The Wild Inventiveness of Barbara Dietzsch: a Dandelion with a Tiger Moth, a Snail, A Beetle, and a Butterfly

By Furio Rinaldi

April 21, 2021

Painting of dandelion with moth on black background

Earth Day 2021 reminds us that the natural world is a powerful source of wonder and delight. A seventeenth-century work on paper from the Museums’ collection invites us to ponder our ecosystem, its cyclicality, fragility, resilience, and beauty. A Dandelion with a Tiger Moth, a Snail, a Beetle, and a Butterfly, one of the highlights of our graphic holdings, is a gouache (watercolor mixed with white lead) on vellum work realized ca. 1750 by the German botanical artist Barbara Regina Dietzsch (1706–1783). Hailed as one of the greatest painters of still life in early modern Europe, Dietzsch was the head of a productive, successful workshop in Nuremberg, Germany, a departure from the patriarchal structure of traditional art-making of her time.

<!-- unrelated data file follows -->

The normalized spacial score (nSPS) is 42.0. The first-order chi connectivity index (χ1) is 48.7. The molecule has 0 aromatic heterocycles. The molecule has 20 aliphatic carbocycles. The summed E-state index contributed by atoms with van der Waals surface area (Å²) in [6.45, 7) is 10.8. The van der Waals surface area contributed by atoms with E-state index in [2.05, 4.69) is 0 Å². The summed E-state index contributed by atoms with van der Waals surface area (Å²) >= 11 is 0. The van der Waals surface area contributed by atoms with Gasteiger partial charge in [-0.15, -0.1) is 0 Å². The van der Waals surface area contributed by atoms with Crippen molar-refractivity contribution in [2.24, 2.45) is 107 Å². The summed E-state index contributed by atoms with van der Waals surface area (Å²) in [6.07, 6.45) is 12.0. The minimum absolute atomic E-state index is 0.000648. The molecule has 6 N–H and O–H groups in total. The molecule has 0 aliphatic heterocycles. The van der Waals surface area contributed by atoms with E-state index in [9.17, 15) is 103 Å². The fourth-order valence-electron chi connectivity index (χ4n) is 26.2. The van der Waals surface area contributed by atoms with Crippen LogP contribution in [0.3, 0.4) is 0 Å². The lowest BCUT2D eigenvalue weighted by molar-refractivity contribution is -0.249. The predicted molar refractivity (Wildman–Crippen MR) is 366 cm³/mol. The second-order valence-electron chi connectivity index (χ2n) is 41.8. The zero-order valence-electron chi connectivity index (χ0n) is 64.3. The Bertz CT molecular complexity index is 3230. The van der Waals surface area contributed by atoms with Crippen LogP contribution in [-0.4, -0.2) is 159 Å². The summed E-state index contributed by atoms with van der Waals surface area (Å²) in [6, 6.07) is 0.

dandelions and bugs

Randy Dodson, © Fine Arts Museums of San Francisco 


A testament to the artist’s sensitivity to the most minute aspects of the natural world, this still life reflects Dietzsch’s detailed approach, which reveals itself with a closer look. This botanic arrangement does not depict one single branch of dandelion, as it appears at a first glance, but rather three separate stems, each depicted in a different stage of its life cycle. On the right, we see the dandelion as a flower, already in the process of drying out. It is being replaced by the towering stem at the center, characterized by the fully formed sphere of its fluffy seed head. Spoiled by a breeze, or perhaps by the tiger moth approaching from above, the branch on the left records the moment when the seeds are detaching from the head and being dispersed by the wind.